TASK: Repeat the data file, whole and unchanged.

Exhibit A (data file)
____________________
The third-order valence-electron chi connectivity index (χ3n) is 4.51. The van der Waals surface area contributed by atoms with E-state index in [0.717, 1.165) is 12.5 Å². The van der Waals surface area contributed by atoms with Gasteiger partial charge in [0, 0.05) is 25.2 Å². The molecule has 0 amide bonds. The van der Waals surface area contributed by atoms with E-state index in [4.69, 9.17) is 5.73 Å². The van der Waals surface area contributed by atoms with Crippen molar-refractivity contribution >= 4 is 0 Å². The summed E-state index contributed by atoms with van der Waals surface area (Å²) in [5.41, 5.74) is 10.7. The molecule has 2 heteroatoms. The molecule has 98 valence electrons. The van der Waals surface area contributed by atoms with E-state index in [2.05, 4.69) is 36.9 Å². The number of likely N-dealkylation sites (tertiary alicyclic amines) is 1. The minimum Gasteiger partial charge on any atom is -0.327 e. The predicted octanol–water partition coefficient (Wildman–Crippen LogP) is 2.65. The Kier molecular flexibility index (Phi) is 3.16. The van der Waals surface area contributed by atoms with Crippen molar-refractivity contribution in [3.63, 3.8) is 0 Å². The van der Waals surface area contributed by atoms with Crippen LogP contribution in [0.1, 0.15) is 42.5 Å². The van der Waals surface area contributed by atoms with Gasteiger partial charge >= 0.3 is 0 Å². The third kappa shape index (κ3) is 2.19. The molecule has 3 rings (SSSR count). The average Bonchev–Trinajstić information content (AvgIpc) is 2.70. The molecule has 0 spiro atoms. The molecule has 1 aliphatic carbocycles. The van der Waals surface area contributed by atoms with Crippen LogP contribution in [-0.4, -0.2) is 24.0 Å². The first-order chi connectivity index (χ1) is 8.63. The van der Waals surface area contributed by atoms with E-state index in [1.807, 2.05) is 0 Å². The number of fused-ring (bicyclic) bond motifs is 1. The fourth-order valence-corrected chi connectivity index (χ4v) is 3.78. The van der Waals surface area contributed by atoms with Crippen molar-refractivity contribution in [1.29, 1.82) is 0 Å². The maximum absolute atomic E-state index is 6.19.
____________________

The third-order valence-electron chi connectivity index (χ3n) is 4.51. The van der Waals surface area contributed by atoms with E-state index in [0.717, 1.165) is 12.5 Å². The van der Waals surface area contributed by atoms with Gasteiger partial charge in [0, 0.05) is 25.2 Å². The molecule has 0 amide bonds. The van der Waals surface area contributed by atoms with E-state index in [4.69, 9.17) is 5.73 Å². The van der Waals surface area contributed by atoms with Crippen molar-refractivity contribution >= 4 is 0 Å². The summed E-state index contributed by atoms with van der Waals surface area (Å²) in [5.41, 5.74) is 10.7. The molecule has 2 heteroatoms. The molecule has 98 valence electrons. The van der Waals surface area contributed by atoms with E-state index in [2.05, 4.69) is 36.9 Å². The number of likely N-dealkylation sites (tertiary alicyclic amines) is 1. The minimum Gasteiger partial charge on any atom is -0.327 e. The predicted octanol–water partition coefficient (Wildman–Crippen LogP) is 2.65. The Kier molecular flexibility index (Phi) is 3.16. The van der Waals surface area contributed by atoms with Crippen molar-refractivity contribution in [3.63, 3.8) is 0 Å². The van der Waals surface area contributed by atoms with Crippen LogP contribution in [0.1, 0.15) is 42.5 Å². The van der Waals surface area contributed by atoms with Gasteiger partial charge >= 0.3 is 0 Å². The third kappa shape index (κ3) is 2.19. The molecule has 3 rings (SSSR count). The average Bonchev–Trinajstić information content (AvgIpc) is 2.70. The molecule has 0 spiro atoms. The molecule has 1 aliphatic carbocycles. The van der Waals surface area contributed by atoms with Crippen LogP contribution in [-0.4, -0.2) is 24.0 Å². The first-order chi connectivity index (χ1) is 8.63. The van der Waals surface area contributed by atoms with E-state index in [1.807, 2.05) is 0 Å². The number of fused-ring (bicyclic) bond motifs is 1. The fourth-order valence-corrected chi connectivity index (χ4v) is 3.78. The van der Waals surface area contributed by atoms with Crippen molar-refractivity contribution in [1.29, 1.82) is 0 Å². The maximum absolute atomic E-state index is 6.19.